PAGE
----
You are invited!!! There is something special we feel when we receive an invitation. It is the anticipation of a celebration, the excitement of choosing what to wear, but more importantly, it is the affirmation that tells us, “I was chosen!” We know a hostess has responsibilities to ensure her party is a success, but did you know there are expectations of the guests? And your first job begins when you receive an invitation that says RSVP. Follow the six steps below and the hostess will be singing your praises!

  • Lisa Lou

Flag Etiquette and Protocol

Flag Day is celebrated on June 14 and commemorates the official adoption of the Stars and Stripes by the Second Continental Congress. Anytime the flag is flown, it represents our identity as a sovereign nation. It is for this reason there are certain etiquette rules that guide our use. Listed below are 15 points that will help you fly your colors with pride.

1. Display the flag from sunrise to sundown.

2. The flag may be displayed at night, but it must be illuminated.

3. The flag can be flown any day of the year, but it is specifically encouraged on national holidays.

4. The flag is hung in every public location including schools and election polling sites.

5. When the flag is hung horizontally or vertically on a wall, the canton (blue square on the flag, also called the union) should be to the viewer’s top left.

6. If the U.S. flag is carried in a parade with other flags, it will always be the flag on the right (from the flag’s position). Or, it can be in front of all the other flags.

7. When displaying the flag on a stage with a speaker, it should always be to the flag’s right (audience’s left).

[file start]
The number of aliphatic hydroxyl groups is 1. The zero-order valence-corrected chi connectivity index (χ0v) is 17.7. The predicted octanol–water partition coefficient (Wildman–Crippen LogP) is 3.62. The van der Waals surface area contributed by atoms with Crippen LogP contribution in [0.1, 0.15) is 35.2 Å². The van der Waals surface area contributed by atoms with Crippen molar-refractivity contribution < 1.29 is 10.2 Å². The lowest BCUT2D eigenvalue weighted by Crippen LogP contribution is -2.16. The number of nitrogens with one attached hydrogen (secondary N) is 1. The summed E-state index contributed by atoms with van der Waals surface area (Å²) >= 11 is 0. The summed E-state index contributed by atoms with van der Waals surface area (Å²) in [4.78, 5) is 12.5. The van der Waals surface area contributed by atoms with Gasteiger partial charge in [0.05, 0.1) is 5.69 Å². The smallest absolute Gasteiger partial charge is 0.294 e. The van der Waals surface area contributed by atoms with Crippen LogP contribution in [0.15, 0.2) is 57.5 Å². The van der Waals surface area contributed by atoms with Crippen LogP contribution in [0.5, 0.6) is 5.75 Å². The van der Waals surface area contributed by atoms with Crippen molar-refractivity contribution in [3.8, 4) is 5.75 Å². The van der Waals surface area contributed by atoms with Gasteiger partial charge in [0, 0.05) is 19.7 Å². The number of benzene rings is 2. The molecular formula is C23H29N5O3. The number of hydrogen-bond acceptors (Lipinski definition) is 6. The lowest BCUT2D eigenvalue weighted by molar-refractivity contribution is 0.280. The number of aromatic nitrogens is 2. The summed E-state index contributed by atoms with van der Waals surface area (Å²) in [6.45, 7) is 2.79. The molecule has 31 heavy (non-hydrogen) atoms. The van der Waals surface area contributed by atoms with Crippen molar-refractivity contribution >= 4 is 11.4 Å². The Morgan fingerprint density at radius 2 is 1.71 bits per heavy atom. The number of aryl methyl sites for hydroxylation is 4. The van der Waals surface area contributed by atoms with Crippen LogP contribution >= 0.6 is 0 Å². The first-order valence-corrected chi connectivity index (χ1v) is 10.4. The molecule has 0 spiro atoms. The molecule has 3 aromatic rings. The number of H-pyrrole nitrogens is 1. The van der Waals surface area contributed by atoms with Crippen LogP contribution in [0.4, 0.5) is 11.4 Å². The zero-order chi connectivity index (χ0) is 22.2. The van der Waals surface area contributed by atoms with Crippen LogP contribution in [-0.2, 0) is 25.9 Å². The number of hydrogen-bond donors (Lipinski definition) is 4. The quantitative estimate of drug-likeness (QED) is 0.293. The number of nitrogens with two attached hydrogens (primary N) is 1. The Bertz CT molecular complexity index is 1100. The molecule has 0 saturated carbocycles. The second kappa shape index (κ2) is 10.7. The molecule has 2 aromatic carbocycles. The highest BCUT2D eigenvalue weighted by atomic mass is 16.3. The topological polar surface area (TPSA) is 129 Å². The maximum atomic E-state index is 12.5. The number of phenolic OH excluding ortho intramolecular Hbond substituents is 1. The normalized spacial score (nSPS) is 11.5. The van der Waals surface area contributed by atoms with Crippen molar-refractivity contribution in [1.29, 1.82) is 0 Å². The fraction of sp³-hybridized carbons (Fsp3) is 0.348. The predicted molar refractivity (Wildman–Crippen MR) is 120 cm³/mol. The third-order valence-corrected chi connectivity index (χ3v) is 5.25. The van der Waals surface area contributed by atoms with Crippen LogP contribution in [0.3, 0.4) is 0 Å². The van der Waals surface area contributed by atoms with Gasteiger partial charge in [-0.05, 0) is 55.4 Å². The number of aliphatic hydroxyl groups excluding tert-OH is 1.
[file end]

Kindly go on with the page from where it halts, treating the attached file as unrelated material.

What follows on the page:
8. In the U.S., no other flag is flown above the U.S. flag.

9. If the U.S. flag is flown with another state flag on the same pole, the U.S. flag is flown on top.

10. If the U.S. flag is flown with another state flag, but on separate poles, then the U.S. flag is flown to the flag’s right (the observer’s left).

11. If several state flags are flown with the U.S. flag, and all poles are the same height, then the U.S. flag is flown to the flag’s right (observer’s left). If the center pole is higher, then the U.S. flag is flown in the center and always on the highest pole.

12. Only a state or MIA/POW flag may be flown on the same pole as the U.S. flag. Any other flag, like a company flag, may not fly on the same pole.

13. The canton (union) should be flown from the top of the staff.

14. Although not specifically stated in the flag code, it is recommended that all flags fly at least 3-5 feet from the ground, at minimum. This tidbit becomes more important when asking yourself how high off the ground to mount your home flag. Home flags may be flown in any prominent place on a house or tree.

15. Dispose of flags that are frayed or damaged. Protocol is to fold the flag in a triangle (as you would see during a funeral) and burn the flag in its entirety. While the flag is burning recite the Pledge of Allegiance and/or salute, followed by a moment of silence. End by burying the ashes.

If you are a civilian, here is a quick trivia point you might not know. When my son was in the military, I noticed the American flag on his right shoulder appeared backwards. The blue union was at the top right, yet all the protocol I just wrote about states the canton is always at the top left. I asked him about this. He said, “The flag on my left shoulder has the stars at the top left. The flag on my right shoulder has the stars at the top right. This gives the impression, no matter which shoulder you are viewing the flag is moving forward and into the wind.” I researched this further, and I will always remember the answer I found. According to military tradition the flag is displayed on the uniform to appear as though a soldier is carrying the stars and stripes while constantly moving forward, presumably into battle. Thus the wind would cause the flag to wave backwards with the stars in the top right corner as the carrier of the flag advanced. Why is this visual important? Because a U.S. soldier never retreats.

Together with you,

Lisa Lou